It is recommended that strict laws be put into place to help celebrities with their privacy. The paparazzi should not be allowed near celebrities during personal times such as family outings. Finally, these recommendations should apply to everyone, for example, people with camera phones, and not just the paparazzi.

Under the tort of publicity given to private life, one can be held liable for widely publicizing the private affairs of a person that are not of legitimate concern to the public. Publicity, as the term is used in this tort, means the widespread dissemination of information so that it will likely become public knowledge. Showing an intimate photograph of another person to another person would not be considered publicity was given to private life, although publishing it in the newspaper or posting it on the Internet would be (Krages 2006).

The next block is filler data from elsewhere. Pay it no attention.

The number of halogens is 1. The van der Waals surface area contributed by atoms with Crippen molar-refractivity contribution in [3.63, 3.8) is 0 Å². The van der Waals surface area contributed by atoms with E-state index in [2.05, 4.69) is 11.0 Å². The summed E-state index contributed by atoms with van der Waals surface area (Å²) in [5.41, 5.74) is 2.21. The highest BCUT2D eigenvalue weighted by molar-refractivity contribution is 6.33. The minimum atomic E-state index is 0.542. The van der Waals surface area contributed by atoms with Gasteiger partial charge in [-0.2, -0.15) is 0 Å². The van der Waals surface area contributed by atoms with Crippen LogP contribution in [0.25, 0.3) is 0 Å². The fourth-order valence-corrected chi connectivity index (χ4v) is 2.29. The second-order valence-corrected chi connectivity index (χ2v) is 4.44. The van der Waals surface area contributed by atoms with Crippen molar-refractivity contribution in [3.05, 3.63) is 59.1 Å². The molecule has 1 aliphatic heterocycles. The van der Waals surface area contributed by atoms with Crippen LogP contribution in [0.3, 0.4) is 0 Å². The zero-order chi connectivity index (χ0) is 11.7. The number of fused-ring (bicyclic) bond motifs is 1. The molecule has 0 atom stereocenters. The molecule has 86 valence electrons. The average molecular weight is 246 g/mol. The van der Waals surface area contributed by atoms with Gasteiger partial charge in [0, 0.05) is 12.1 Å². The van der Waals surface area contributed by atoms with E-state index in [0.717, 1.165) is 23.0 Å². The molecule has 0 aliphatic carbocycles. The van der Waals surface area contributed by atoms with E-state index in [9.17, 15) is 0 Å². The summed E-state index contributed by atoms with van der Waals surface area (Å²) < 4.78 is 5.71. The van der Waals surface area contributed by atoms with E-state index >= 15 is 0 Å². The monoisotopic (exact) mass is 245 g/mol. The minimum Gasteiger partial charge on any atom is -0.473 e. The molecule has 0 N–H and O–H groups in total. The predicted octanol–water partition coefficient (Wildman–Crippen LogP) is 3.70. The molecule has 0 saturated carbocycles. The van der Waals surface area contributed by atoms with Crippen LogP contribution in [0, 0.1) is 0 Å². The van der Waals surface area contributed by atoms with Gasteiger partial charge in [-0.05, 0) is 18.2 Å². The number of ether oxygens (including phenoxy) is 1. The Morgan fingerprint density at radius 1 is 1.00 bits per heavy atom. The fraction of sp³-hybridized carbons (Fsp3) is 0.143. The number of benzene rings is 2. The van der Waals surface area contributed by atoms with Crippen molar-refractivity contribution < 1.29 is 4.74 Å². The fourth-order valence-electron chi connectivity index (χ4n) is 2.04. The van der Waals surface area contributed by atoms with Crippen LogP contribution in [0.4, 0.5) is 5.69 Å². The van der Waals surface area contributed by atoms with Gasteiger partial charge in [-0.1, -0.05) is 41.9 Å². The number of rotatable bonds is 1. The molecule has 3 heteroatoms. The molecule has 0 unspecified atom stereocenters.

In conclusion after public surveying on whether or not celebrities have a right to private life, we can say that the results verify the majority of the public both male and female believe celebrities DO have a right to private life.

Although celebrities may want to be in the limelight as often as possible it is clear they still need their privacy.

Persons of contemporary celebrity

It must be stressed that a right to a private sphere is enjoyed by everyone and therefore also by celebrities. “Private sphere” must be understood not merely spatially, in the sense of private dwelling (flat, house, etc). Rather it also subsists where, for example, someone wishes to eat in a restaurant alone or with friends and the existence thereof a private sphere is quite independent of whether the person is or is not of current notoriety (von Bar 2009).

How much do you enjoy reading/hearing about celebrities?
A lot 7 = 28%
A little 9 = 36%
Hardly 7 = 28%
Not at all 2 = 8%
In what way do celebrities influence you
Not at all 9 = 36%
Fashion 12 = 48%
Buying their products 4 = 16%
Do you believe the paparazzi should photograph celebrity’s personal lives?
Yes 6 = 24%
No 19 = 76%